Delage had a strong loyalty to France, and he endeavored to build cars that would bring honor to his country. He began racing in 1906 and acquired some success. By 1913, he had constructed a worthy racing machine to claim the Grand Prix de France. His racing machines continued to evolve. In 1914, they featured double overhead camshafts and brakes on all four wheels.
Rene Thomas drove a Delage in the 1914 Indianapolis 500 where he emerged victorious. In 1924, he set a land speed record at just over 143 mph.
During World War I, the newly built factory in Courbevoie was used for the production of military items.
During the mid-1920s, the Delage cars were powered by eight-cylinder engine displacing 1.5-liters. In 1927, Robert Benoist drove a Delage with an inline-eight cylinder engine to a victory at the Grand Prix de France, Spanish Grand Prix, British Grand Prix at Brooklands, and the Grand Prix de l'Europe at Monza. After this brilliant accomplishment, Delage announced his retirement from racing.
Delage had left the sport on a high-note, but there were troubled times in its future. The Great Depression rattled many industries, including the automotive world. By 1935, Delage had felt the strains of this painful time in history, and was forced to enter liquidation. A Delage dealer named Walter Watney purchased the company's assets. This proved to be a pipe-dream for Watney, and soon was looking for aid from an automotive partner who could help bear the costs of engineering, development and manufacturing. Luckily, he found the assistance he was searching for - at Delahaye. An agreement was reached which allowed the Delage name to continue.
The first new product from this union was the D8-120. Mounted in the long, graceful bonnets were an eight-cylinder engine. The engine was basically a Delahye 135MS six with two additional cylinders. Some of Europe's greatest coachbuilders were tasked with creating designs for the chassis. The list includes Saoutchik, Chapron, Pourtout, and Letourner et Marchand.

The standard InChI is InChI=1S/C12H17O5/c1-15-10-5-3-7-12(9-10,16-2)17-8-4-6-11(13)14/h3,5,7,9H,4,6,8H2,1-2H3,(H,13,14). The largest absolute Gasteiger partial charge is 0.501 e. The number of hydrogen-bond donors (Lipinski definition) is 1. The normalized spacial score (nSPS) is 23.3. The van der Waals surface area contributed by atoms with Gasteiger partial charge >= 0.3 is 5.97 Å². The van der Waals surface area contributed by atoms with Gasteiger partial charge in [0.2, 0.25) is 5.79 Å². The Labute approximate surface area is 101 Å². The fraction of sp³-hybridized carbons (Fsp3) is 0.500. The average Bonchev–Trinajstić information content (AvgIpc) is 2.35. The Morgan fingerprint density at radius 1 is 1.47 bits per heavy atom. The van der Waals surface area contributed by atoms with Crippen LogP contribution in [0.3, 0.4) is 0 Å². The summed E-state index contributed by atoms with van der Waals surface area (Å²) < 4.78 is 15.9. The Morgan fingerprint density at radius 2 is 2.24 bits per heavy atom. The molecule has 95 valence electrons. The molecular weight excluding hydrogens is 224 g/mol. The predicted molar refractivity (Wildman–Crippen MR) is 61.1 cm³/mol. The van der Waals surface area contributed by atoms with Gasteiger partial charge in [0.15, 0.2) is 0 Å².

The Delage D8's were very impressive automobiles that had style and glamour in a high-performance package. Though the economy disparity of the time begged Delage to move down market, the company refused, and continued to produce their high-priced machines.
The Delage D8-120 had hydraulic brakes, Cotal electromagnet gearbox, and a suspension comprised of transverse leaf springs in the front. The 4.3-liter eight-cylinder engine was capable of producing nearly 100 horsepower in unmodified guise.
The Delage D8-100 was a long-wheel base version of the short-wheelbase D8-120. Both the D8-100 and D-120 were built as a conventional rolling chassis and supplied to the coachbuilders for completion. The coachbuilders would often construct the final product to the exact specifications and requirements supplied by the customer. Because of this, many of the vehicles and their specifications vary considerably. Prior to World War II, around 100 examples were created.
Production of the Delage vehicles continued until 1953. By Daniel Vaughan | May 2010